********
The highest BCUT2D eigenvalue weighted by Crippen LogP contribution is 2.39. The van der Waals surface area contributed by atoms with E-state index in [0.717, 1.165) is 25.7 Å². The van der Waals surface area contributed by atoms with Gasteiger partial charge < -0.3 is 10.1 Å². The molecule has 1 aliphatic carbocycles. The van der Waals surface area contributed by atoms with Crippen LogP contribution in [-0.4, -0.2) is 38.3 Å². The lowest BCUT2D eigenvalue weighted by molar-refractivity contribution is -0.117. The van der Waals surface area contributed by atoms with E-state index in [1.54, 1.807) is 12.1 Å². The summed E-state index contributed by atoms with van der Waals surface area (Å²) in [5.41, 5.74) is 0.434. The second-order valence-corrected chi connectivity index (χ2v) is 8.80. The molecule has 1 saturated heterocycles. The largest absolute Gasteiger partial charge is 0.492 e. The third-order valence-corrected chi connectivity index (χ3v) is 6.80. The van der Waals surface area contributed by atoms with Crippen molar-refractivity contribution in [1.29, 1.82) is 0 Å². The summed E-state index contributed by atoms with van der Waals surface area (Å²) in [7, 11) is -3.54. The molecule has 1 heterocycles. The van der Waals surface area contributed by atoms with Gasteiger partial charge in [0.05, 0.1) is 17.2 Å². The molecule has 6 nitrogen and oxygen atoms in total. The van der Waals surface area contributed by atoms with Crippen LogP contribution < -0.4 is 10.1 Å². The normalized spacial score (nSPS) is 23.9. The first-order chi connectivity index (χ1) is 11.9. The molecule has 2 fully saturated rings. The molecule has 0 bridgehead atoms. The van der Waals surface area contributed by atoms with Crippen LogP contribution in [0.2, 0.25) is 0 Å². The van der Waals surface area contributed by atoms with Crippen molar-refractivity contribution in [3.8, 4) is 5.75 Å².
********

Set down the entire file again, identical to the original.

The highest BCUT2D eigenvalue weighted by Crippen LogP contribution is 2.39. The van der Waals surface area contributed by atoms with E-state index in [0.717, 1.165) is 25.7 Å². The van der Waals surface area contributed by atoms with Gasteiger partial charge < -0.3 is 10.1 Å². The molecule has 1 aliphatic carbocycles. The van der Waals surface area contributed by atoms with Crippen LogP contribution in [-0.4, -0.2) is 38.3 Å². The lowest BCUT2D eigenvalue weighted by molar-refractivity contribution is -0.117. The van der Waals surface area contributed by atoms with E-state index in [1.54, 1.807) is 12.1 Å². The summed E-state index contributed by atoms with van der Waals surface area (Å²) in [5.41, 5.74) is 0.434. The second-order valence-corrected chi connectivity index (χ2v) is 8.80. The molecule has 1 saturated heterocycles. The largest absolute Gasteiger partial charge is 0.492 e. The third-order valence-corrected chi connectivity index (χ3v) is 6.80. The van der Waals surface area contributed by atoms with Crippen molar-refractivity contribution in [1.29, 1.82) is 0 Å². The summed E-state index contributed by atoms with van der Waals surface area (Å²) in [7, 11) is -3.54. The molecule has 1 heterocycles. The van der Waals surface area contributed by atoms with Gasteiger partial charge in [0.05, 0.1) is 17.2 Å². The molecule has 6 nitrogen and oxygen atoms in total. The van der Waals surface area contributed by atoms with Crippen LogP contribution < -0.4 is 10.1 Å². The normalized spacial score (nSPS) is 23.9. The first-order chi connectivity index (χ1) is 11.9. The molecule has 2 fully saturated rings. The molecule has 0 bridgehead atoms. The van der Waals surface area contributed by atoms with Crippen LogP contribution in [0.2, 0.25) is 0 Å². The van der Waals surface area contributed by atoms with Crippen molar-refractivity contribution in [3.8, 4) is 5.75 Å².